African Americans are known to make some of the best barbeque imaginable. And our Fourth of July celebrations are unmatched. Over the years, I’ve participated in countless Independence Day gatherings. Historically speaking, my people were not independent on July Fourth, and as slaves, they were probably serving up the barbeque on the plantations.
But as Juneteenth became a national holiday this year, commemorating the date when the last slaves in Texas learned of their freedom, there has been some redemption. Because of this long overdue recognition, I was much more satisfied with joining this year’s July Fourth festivities.
America was built on the invention of a subhuman race of people. This unscientific, false belief, made it psychologically possible for Christians to enslave a whole category of human beings, label them as “2/3 of a man”, and call them savages. Through forced labor, the Southern economy was made possible, and flourished.
A violent image of Black folk was created. But if my memory serves me correctly, it was not Black folk who prowled around at night, faces covered with white hoods, breaking into White peoples’ homes, snatching the heads of households or their sons and stringing White people up on trees to swing in the wind until the life was choked out of them. Yet American culture continues to portray Black folk as the violent ones to be feared.
I’m not saying that Blacks are perfectly peace loving. The burning of businesses as an outlet for frustration is not something to be proud of. But what about the burning of Greenwood in Tulsa, Oklahoma by a White mob? I received my education in the finest of New York schools, but the Tulsa burning was never included in our curriculum. Nor, for that matter, was the existence of Juneteenth. Or the fact that Jefferson, the man who wrote the Declaration of Independence, enslaved people.
I am pleased to see that in 2021, despite political pushback, there is a call to honesty and inclusion in education. There are those who fear the trend is to tear down the country, and promote lack of patriotism, but such is not the case. Rather, it is a call to honesty. The sins of the founding fathers have been passed down, and the time has come to take a candid look not just at the whitewashed version of American history, but the skeletons in the closets, and some of the myths that have passed as fact. We can teach our children the history of America’s greatness as well as its flaws.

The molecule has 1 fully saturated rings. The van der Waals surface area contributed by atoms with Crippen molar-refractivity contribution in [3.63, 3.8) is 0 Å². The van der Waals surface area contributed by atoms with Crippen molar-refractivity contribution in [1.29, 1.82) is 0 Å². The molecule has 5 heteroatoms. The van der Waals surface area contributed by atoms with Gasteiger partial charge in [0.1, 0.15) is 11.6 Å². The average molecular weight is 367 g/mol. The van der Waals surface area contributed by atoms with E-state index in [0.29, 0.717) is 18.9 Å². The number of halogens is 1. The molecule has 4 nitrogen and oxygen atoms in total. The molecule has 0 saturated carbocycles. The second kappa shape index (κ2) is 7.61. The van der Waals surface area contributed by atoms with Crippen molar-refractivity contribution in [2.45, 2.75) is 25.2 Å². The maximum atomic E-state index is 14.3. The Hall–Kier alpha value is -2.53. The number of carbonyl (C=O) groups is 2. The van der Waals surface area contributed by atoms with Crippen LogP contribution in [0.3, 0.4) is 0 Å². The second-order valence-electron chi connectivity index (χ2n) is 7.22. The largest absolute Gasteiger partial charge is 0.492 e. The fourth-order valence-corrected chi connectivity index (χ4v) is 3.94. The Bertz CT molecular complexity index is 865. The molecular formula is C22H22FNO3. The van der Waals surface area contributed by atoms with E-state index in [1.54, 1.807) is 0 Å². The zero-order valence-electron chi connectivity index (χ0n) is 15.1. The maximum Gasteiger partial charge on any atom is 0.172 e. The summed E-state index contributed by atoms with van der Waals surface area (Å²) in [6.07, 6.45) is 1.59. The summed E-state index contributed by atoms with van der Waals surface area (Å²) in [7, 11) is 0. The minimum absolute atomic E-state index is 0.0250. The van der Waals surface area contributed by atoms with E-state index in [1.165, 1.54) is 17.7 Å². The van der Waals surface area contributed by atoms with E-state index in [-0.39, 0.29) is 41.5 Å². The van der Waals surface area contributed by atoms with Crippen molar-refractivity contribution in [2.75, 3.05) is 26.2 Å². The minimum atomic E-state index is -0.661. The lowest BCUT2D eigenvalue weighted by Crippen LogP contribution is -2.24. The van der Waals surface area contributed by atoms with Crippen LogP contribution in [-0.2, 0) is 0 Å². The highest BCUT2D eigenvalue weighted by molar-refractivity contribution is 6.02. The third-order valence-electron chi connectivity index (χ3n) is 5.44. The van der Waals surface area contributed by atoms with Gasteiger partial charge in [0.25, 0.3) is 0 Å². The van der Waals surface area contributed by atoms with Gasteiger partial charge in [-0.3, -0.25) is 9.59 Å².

I am especially heartened as more and more Americans become aware of the importance of Juneteenth and Greenwood. I applaud those who are presenting an American history of inclusion as we move step by step into a more perfect union.
And this year’s barbeque is especially satisfying.
written by Amy Bryant, Safety Harbor resident blogger
Author of You Can Go Home Again
Thank you, Doris, for taking the time to comment, and for sharing your strong conviction.
Enjoyed reading this blog post. Have been reading double-time to make up for all I didn’t realize about Tulsa and other massacres of Black and native American communities; Juneteenth for notifying people of their freedom in Texas, May 20 for enslaved people in Florida; and the legacy of institutionalized racism starting in America in 1619 through the present time. I wish to keep learning and seizing opportunities to bring about change. I don’t want to be complicit in maintaining the status quo anymore.
Thank you, Patricia, for understanding the intent of the blog.
Wonderful context for understanding Juneteenth and for pushing to update history. Thank you, Amy